To perform this deterministic operation, the process 1400 initially has the indexer deterministically identify (at 1415) an input variable configuration P that leads to the canonical truthtable representation of the pivot function. To identify such a configuration, the index manager 720 (1) has the translator 705 generate a truthtable representation of the pivot function, and then (2) has the input order identifier 710 identify a set of input configurations that lead to the smallest-valued truthtable representation of the pivot function. The input order identifier always returns the set of input variable configurations in a particular order. The index manager always selects the same input configuration in the returned set of input configurations as the input configuration P identified at 1415. For instance, in some embodiments, the index manager always selects the first input configuration in the returned set as the designated configuration P.
This deterministic operation of the indexer during run-time optimization works in conjunction with its deterministic operation during the database generation, as further described below. Also, this deterministic operation during input-configuration matching is different from the above-described randomized operation of the process 800 during the generation of a set of indices for a set of functions of the candidate sub-network selected at 210. In its randomized operation, the process 800 randomly selects (at 815) an input variable configuration from the set of viable input configurations for a particular function.
After deterministically identifying (at 1415) an input variable configuration P, the process 1400 readjusts (at 1420) the identified input configuration based on the configuration used at 605 to generate the set of indices for the candidate sub-network selected at 210. For instance, assume that the set of output functions of the candidate sub-network had an initial configuration R, and that the indexer selected (at 815) an input configuration R′ that produced the canonical representation of a particular function. If an operation Q has to be performed on R to obtain R′, then the process 1400 obtains (at 1420) a new configuration by applying the inverse of the operation Q to the input configuration P identified at 1415 (i.e., apply Q^{−1}(P)).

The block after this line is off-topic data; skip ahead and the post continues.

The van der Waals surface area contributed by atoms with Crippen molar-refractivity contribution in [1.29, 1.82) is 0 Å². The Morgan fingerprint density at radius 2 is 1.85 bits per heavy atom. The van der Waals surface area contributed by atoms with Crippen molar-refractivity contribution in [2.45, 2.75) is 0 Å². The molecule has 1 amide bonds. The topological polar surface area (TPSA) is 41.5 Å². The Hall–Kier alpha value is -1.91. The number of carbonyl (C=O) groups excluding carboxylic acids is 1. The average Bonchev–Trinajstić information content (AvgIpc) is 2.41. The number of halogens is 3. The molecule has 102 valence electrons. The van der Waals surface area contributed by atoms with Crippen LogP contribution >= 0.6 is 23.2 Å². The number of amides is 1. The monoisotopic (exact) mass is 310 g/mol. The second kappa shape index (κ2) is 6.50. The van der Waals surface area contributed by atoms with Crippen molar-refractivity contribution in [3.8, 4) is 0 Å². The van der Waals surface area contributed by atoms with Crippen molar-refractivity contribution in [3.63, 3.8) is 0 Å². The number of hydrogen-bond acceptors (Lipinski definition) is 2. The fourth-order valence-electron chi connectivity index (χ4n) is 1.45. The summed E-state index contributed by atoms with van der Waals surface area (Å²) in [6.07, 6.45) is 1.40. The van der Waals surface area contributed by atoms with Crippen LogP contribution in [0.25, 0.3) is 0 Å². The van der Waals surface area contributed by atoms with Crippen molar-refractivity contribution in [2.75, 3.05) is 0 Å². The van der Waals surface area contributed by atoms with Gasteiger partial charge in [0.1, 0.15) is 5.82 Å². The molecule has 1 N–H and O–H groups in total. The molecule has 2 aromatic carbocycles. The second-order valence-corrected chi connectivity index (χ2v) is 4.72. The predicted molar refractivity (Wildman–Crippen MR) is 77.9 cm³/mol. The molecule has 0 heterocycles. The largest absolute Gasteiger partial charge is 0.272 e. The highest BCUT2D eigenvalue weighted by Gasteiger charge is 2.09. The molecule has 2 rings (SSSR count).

The process 1400 then identifies (at 1425) the set of functions H performed by the replacement sub-network based on the input ordering identified at 1420. In some embodiments, the process specifies (at 1425) each function in terms of its ROBDD. Also, in some embodiments, the identified set of output functions includes an output for each node of the replacement sub-network. The output function at a particular node's output is the particular node's local function when the particular node does not receive the output of any other node in the replacement network graph. Alternatively, when the particular node receives the output of another node or other nodes in the replacement sub-network, an output function at the particular node's output can be derived from the particular node's local function and the local function of each node whose output the particular node receives.